Hydroponic Wick System

Each DIY wick system can be customized for the grower's priorities and current stage of production.  In the above image, seedlings are growing out in a wick system.  Note that a wick system still needs basics such as pots and growing media.  Image courtesy of Backyard Garden Lover.

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Can Crops Be Germinated In This System?

The short answer is, yes.  For those plants which lend themselves to being transplanted, they can be started in a wick system and then transplanted elsewhere once they have reached a suitable size.  That being said, a grower who wants to use a wick system in this manner, will have to choose growing media even more carefully.  Many germination setups assume that individual plants can be started in small pots which are immersed in whatever growing media the grower is using.  With the wick system, that approach may not work very well because the pot would block capillary action from the surrounding growing media.  One way around that would be to include a miniature wick within each little pot.  That could be simple, or tedious, depending on the scale.  Another option would be to use an extremely fine-grained growing media, such as sand or perlite/vermiculite, and let the plant seeds germinate directly in that media.  Then when the plants reach transplant size, carefully work them out of the growing media and into whatever next container or growing media will allow them to continue their growth.  While this may sound tedious as well, it’s actually a very old conventional transplant method known as pricking out the transplants.  It can be done successfully and quickly, as long as the plants are handled carefully.  In either case, the growing media must be very carefully chosen, and more wick used per container to ensure an evenly moist germination environment.

Can Crops Be Transplanted Into This System?

The short answer is again yes, with caveats similar to the previous section.  If growers want to transplant into a wick system, they’ll have to arrange things in advance.  To start with, the plants should ideally be started in the same growing media they’ll have after transplanting.  This will dramatically improve transplant success rates, because the root system will already be accustomed to that particular growing media.  The ideal setup would have the plants sprouted directly in a fine growing media such as sand or vermiculite/perlite, pricked out at a suitable size, and then quickly transplanted into the same media in a larger container with similar irrigation, in this context a wick system.  Just as we saw for germination, any container receiving transplants should have several wicks to ensure adequate irrigation.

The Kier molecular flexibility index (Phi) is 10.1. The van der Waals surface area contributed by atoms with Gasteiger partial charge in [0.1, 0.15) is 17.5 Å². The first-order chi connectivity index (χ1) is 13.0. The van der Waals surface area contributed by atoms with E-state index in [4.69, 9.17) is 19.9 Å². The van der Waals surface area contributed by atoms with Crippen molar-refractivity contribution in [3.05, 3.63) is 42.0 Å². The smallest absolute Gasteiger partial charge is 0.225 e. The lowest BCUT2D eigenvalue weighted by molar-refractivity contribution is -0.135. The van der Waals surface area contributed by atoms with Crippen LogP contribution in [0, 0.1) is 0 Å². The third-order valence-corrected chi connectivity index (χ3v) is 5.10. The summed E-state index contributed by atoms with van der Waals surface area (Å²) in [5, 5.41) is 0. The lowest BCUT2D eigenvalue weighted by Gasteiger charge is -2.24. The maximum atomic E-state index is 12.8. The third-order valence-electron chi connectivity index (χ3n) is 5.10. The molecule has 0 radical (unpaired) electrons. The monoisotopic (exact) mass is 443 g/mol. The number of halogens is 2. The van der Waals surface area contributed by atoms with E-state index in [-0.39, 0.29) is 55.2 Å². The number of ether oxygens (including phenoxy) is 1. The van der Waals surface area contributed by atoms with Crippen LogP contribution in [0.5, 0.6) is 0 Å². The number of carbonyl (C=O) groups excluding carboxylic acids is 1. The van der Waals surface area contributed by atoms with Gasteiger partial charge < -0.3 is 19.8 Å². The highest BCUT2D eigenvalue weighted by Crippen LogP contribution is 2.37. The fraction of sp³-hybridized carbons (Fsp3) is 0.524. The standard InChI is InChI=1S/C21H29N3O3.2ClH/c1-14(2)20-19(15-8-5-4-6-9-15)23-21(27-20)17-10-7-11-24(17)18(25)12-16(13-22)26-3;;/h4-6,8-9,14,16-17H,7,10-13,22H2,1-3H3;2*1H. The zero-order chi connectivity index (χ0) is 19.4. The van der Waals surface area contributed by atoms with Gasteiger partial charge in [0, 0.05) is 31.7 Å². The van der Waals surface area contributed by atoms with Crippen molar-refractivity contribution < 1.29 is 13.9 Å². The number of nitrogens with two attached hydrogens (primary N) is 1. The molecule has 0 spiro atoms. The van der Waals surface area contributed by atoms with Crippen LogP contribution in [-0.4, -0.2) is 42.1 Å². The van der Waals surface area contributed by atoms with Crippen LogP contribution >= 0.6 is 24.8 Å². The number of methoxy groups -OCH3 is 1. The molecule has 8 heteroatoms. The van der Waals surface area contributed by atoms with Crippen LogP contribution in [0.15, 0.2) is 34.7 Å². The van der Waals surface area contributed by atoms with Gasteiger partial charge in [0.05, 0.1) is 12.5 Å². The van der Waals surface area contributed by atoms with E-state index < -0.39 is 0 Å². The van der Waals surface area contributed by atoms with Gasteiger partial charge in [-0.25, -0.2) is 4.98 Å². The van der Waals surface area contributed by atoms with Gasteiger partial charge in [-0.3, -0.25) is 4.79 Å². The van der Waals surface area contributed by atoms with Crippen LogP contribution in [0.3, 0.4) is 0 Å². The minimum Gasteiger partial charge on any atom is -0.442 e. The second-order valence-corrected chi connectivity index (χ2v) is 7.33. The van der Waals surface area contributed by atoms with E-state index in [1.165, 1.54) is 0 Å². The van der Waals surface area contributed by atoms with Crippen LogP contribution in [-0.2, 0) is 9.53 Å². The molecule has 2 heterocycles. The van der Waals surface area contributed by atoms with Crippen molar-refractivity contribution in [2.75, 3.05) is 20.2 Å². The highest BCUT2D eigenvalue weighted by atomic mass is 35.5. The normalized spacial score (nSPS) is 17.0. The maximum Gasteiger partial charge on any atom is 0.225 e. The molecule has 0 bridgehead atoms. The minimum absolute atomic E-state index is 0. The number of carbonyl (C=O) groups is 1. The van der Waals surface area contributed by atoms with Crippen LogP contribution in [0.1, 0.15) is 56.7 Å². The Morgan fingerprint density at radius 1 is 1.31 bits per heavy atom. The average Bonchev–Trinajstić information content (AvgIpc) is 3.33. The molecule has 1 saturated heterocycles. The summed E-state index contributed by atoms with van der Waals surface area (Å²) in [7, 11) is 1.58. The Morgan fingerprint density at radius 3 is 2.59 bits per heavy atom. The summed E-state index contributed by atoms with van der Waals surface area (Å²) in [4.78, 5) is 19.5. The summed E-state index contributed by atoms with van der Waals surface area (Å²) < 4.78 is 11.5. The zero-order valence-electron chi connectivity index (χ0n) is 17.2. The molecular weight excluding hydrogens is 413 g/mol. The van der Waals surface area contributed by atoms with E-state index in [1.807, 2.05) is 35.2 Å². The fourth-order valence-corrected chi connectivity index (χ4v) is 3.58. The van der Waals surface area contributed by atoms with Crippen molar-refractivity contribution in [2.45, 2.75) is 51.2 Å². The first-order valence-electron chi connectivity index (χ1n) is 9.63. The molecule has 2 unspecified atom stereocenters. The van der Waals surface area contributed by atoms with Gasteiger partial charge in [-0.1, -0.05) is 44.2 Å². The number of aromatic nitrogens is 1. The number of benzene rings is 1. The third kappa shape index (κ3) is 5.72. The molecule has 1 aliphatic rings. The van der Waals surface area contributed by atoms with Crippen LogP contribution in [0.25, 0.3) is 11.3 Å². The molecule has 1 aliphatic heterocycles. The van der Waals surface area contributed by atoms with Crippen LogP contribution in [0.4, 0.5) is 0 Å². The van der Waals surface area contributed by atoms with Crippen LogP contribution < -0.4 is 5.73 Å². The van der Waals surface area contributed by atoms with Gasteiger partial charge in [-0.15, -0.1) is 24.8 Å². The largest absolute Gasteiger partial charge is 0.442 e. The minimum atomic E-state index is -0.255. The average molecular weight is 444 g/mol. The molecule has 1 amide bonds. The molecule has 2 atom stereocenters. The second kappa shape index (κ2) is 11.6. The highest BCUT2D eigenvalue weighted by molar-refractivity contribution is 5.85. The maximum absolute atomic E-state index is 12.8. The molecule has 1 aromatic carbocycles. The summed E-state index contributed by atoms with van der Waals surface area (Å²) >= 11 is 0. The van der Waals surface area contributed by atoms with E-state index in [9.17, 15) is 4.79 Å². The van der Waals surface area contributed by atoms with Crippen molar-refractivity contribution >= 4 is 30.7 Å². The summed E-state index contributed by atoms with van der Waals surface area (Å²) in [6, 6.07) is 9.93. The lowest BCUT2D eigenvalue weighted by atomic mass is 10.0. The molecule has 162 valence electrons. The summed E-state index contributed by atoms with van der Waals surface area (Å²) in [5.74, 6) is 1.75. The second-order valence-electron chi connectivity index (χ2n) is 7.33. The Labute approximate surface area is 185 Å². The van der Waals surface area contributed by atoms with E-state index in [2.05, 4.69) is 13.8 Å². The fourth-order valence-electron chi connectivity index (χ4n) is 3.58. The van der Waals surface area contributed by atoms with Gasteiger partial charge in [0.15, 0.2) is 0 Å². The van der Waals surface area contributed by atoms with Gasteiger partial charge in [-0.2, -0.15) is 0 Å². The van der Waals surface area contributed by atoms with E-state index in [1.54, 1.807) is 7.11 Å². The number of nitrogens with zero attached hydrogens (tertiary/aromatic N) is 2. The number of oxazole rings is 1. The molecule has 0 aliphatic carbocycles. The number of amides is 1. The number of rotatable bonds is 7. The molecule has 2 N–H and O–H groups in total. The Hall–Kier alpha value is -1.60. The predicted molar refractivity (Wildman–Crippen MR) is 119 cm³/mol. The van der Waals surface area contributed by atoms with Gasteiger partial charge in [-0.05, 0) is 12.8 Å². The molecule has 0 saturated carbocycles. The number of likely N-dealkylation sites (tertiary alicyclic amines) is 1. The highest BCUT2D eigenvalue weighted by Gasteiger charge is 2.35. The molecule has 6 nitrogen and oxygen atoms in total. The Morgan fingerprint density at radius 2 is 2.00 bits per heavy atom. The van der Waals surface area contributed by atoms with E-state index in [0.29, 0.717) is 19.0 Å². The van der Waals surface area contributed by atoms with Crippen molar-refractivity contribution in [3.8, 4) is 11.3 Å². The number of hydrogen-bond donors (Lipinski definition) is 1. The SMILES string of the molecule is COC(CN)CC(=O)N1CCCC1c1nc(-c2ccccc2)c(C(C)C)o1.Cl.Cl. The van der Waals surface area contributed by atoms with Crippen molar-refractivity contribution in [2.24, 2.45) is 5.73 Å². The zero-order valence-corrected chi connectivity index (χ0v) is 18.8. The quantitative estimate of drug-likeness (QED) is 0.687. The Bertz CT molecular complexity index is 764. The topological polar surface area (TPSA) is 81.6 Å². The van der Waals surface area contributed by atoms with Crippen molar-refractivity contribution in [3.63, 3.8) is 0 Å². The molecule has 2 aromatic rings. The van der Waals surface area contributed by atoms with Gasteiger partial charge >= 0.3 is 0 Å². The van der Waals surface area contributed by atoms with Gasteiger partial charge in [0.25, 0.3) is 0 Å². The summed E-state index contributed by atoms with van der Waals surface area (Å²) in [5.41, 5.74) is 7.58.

The period of one to two weeks after transplanting are the most precarious for plants, and a wick system can pose another layer of challenge with the slow irrigation times.  A few additional precautions would be to have the receiving wick system up and running, and set up as closely to the germination system as possible, so that the growing plants experience as little change as possible.

Helpful Hints

Wick systems are popular in school classrooms, hobbyist setups, and off-grid setups because of the simplicity, low cost, and ease of maintenance.  However, these systems do have a few weaknesses and special points to keep in mind, which we’ve already discussed.  Ironically, the passive nature of the system requires that we exert more effort on active monitoring and maintenance for peak performance. 

Given that, the biggest single helpful hint would be to watch the system closely: every element of it.  Make sure that the wick is always in contact with the reservoir, that the container’s growing media is uniformly moist, that the plants are growing healthy new growth, that they aren’t showing nutrient deficiency, and that the nutrient solution in the reservoir is kept at optimum concentrations.  If the system isn’t using a recirculation and/or aeration pump, stir the tank manually at least twice a day, and use any one of a variety of testing methods to check for dissolved oxygen.  If pumps are used, make sure to check them several times a day for proper use, and have replacement pumps and/or parts available. 

More Information

Growers interested in wick systems can read more about their use in classrooms and other learning environments at these websites:


This PDF from the Peoria, AZ K-12 school district provides a number of classroom-scale hydroponic wick systems, complete with materials lists and step by step build instructions.  It also provides nutrient information, sample student questions and other classroom guides.



This PDF is the outcome from 2014 Leadership Las Vegas multi-grade hydroponics experiment, featuring elementary and advanced hydroponic projects.  The 1st and 2nd grade projects featured a seed sprouting project, which then provided plants for a unique student-built system featuring a vertical tower wicking system.  The PDF also details an advanced project using microcontroller integration with a growing system to monitor various growing variables in real time.  The PDF covers the construction, implementation, testing and results for each phase of the multi-tier project.  It includes ideas for fundraising, partnering with various local businesses, individual research projects within the larger program, and student results.

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